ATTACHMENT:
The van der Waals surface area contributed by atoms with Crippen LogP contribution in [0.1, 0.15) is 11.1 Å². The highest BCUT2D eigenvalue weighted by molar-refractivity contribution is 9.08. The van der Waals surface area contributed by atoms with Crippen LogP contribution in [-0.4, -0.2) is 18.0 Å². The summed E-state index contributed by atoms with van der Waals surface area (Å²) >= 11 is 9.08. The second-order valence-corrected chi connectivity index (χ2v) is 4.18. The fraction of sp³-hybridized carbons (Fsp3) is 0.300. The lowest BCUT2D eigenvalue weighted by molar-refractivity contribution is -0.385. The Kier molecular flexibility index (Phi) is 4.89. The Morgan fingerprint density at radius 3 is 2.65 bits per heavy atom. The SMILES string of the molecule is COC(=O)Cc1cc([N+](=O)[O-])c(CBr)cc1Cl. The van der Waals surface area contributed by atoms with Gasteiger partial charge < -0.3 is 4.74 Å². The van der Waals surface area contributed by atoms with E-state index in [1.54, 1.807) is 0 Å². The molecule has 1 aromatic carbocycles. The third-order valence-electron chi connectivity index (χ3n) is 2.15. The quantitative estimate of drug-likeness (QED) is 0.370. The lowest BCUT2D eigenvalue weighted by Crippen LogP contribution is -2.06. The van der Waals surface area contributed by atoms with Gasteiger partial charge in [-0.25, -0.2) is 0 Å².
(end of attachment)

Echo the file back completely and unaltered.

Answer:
The van der Waals surface area contributed by atoms with Crippen LogP contribution in [0.1, 0.15) is 11.1 Å². The highest BCUT2D eigenvalue weighted by molar-refractivity contribution is 9.08. The van der Waals surface area contributed by atoms with Crippen LogP contribution in [-0.4, -0.2) is 18.0 Å². The summed E-state index contributed by atoms with van der Waals surface area (Å²) >= 11 is 9.08. The second-order valence-corrected chi connectivity index (χ2v) is 4.18. The fraction of sp³-hybridized carbons (Fsp3) is 0.300. The lowest BCUT2D eigenvalue weighted by molar-refractivity contribution is -0.385. The Kier molecular flexibility index (Phi) is 4.89. The Morgan fingerprint density at radius 3 is 2.65 bits per heavy atom. The SMILES string of the molecule is COC(=O)Cc1cc([N+](=O)[O-])c(CBr)cc1Cl. The van der Waals surface area contributed by atoms with Gasteiger partial charge < -0.3 is 4.74 Å². The van der Waals surface area contributed by atoms with E-state index in [1.54, 1.807) is 0 Å². The molecule has 1 aromatic carbocycles. The third-order valence-electron chi connectivity index (χ3n) is 2.15. The quantitative estimate of drug-likeness (QED) is 0.370. The lowest BCUT2D eigenvalue weighted by Crippen LogP contribution is -2.06. The van der Waals surface area contributed by atoms with Gasteiger partial charge in [-0.25, -0.2) is 0 Å².